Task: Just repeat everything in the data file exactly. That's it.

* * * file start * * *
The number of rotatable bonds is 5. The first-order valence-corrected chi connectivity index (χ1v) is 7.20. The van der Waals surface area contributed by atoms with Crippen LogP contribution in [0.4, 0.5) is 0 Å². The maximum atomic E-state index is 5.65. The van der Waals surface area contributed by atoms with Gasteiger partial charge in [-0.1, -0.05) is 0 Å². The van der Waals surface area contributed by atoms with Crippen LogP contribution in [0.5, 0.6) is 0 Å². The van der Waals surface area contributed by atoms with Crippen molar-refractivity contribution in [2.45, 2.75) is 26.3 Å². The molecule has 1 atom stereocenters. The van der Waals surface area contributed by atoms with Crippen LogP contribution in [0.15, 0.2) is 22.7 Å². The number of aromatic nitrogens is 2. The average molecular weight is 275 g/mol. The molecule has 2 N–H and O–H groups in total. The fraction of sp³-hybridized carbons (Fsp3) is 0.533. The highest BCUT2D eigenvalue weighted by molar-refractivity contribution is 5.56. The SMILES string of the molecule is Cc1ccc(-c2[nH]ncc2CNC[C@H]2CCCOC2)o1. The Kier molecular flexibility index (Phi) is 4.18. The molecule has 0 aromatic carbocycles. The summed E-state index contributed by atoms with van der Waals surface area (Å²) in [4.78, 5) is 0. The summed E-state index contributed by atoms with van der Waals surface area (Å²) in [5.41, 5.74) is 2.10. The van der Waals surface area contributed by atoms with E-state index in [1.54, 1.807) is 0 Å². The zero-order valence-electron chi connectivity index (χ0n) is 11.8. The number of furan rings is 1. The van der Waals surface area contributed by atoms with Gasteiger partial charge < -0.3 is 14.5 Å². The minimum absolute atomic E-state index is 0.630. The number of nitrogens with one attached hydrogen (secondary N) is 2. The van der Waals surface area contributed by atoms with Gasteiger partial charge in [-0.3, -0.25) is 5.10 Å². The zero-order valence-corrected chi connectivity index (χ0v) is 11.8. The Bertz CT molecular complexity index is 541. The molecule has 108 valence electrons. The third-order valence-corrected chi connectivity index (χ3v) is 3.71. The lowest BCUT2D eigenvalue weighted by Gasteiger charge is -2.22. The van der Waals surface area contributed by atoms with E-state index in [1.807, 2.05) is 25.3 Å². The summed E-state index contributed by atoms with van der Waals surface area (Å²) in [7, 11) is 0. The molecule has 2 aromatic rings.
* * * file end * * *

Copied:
The number of rotatable bonds is 5. The first-order valence-corrected chi connectivity index (χ1v) is 7.20. The van der Waals surface area contributed by atoms with Crippen LogP contribution in [0.4, 0.5) is 0 Å². The maximum atomic E-state index is 5.65. The van der Waals surface area contributed by atoms with Gasteiger partial charge in [-0.1, -0.05) is 0 Å². The van der Waals surface area contributed by atoms with Crippen LogP contribution in [0.5, 0.6) is 0 Å². The van der Waals surface area contributed by atoms with Crippen molar-refractivity contribution in [2.45, 2.75) is 26.3 Å². The molecule has 1 atom stereocenters. The van der Waals surface area contributed by atoms with Crippen LogP contribution in [0.15, 0.2) is 22.7 Å². The number of aromatic nitrogens is 2. The average molecular weight is 275 g/mol. The molecule has 2 N–H and O–H groups in total. The fraction of sp³-hybridized carbons (Fsp3) is 0.533. The highest BCUT2D eigenvalue weighted by molar-refractivity contribution is 5.56. The SMILES string of the molecule is Cc1ccc(-c2[nH]ncc2CNC[C@H]2CCCOC2)o1. The Kier molecular flexibility index (Phi) is 4.18. The molecule has 0 aromatic carbocycles. The summed E-state index contributed by atoms with van der Waals surface area (Å²) in [4.78, 5) is 0. The summed E-state index contributed by atoms with van der Waals surface area (Å²) in [5.41, 5.74) is 2.10. The van der Waals surface area contributed by atoms with E-state index in [1.54, 1.807) is 0 Å². The zero-order valence-electron chi connectivity index (χ0n) is 11.8. The number of furan rings is 1. The van der Waals surface area contributed by atoms with Gasteiger partial charge < -0.3 is 14.5 Å². The minimum absolute atomic E-state index is 0.630. The number of nitrogens with one attached hydrogen (secondary N) is 2. The van der Waals surface area contributed by atoms with Gasteiger partial charge in [-0.3, -0.25) is 5.10 Å². The zero-order valence-corrected chi connectivity index (χ0v) is 11.8. The Bertz CT molecular complexity index is 541. The molecule has 108 valence electrons. The third-order valence-corrected chi connectivity index (χ3v) is 3.71. The lowest BCUT2D eigenvalue weighted by Gasteiger charge is -2.22. The van der Waals surface area contributed by atoms with E-state index in [1.807, 2.05) is 25.3 Å². The summed E-state index contributed by atoms with van der Waals surface area (Å²) in [7, 11) is 0. The molecule has 2 aromatic rings.